Boardroom Brexit: The view from Europe on the trade deal

Boardroom Brexit

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The beginning of a new EU-UK Partnership

The mood in Europe is upbeat – if a little apprehensive on how things are going to work in practice. All in all, it is fair to say that Brussels is extremely happy to have concluded the TCA: “It was worth fighting for (this deal) because we now have a fair and balanced agreement with the UK” Commission President Ursula von der Leyen announced. Much of the uncertain rhetoric has now made way for forward looking statements although there is still quite a lot of ‘spin’ as to who got the better deal.

Even though the TCA does not replicate the rights and benefits of being a Member State of the EU, the “brand new partnership” ensures Britain and the 27 Member States may   continue to trade in goods without tariffs or quotas after Brexit is completed on January 1. It is especially important for the EU since the 27 EU countries all export to the UK. The TCA, covers not just trade in goods and services  but also a broad range of other key areas such as investment, competition, State aid, tax transparency, air and road transport, energy and sustainability, fisheries, data protection, and social security coordination.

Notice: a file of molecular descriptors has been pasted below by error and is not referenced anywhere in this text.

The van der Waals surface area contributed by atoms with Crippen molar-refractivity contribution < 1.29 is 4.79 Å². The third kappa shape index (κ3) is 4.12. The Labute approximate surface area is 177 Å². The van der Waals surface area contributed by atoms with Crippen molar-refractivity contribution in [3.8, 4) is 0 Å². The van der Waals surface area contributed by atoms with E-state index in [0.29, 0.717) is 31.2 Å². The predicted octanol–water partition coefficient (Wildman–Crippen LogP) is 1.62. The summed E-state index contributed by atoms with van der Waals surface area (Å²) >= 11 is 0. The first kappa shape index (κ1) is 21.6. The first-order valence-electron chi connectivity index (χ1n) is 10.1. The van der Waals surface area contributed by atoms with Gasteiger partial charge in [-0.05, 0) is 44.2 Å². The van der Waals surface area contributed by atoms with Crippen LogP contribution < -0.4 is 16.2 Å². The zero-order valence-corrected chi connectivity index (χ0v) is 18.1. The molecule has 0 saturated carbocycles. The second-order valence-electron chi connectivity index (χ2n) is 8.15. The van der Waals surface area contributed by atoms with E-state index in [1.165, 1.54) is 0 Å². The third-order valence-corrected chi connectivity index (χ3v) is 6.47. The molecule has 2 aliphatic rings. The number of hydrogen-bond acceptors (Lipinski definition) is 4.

The mood music in Brussels - European unity triumphs

Alongside difficult technical talks, the spat about the Northern Ireland Protocol did raise internal tensions and fuelled mistrust between both parties. It took the intervention of Ursula von der Leyen and Boris Johnson personally to resolve this issue and secure a deal which benefits both sides whilst respecting each other’s all important “sovereignty”.  In the end, European unity, and the steadfastness among the 27 EU Member States with widely varying interests, was a huge factor in achieving the TCA. French President Emmanuel Macron and German Chancellor Angela Merkel are confident that this European unity will allow all EU Member States to firmly back the TCA.

Despite the UK’s departure being a “big change”, chief EU negotiator Michel Barnier in particular has adopted a conciliatory tone in the media. Like him, many in Brussels sincerely believe that with Brexit complete, the UK’s Euroscepticism will be finally banished and a rebuilding of very close ties can (re)commence.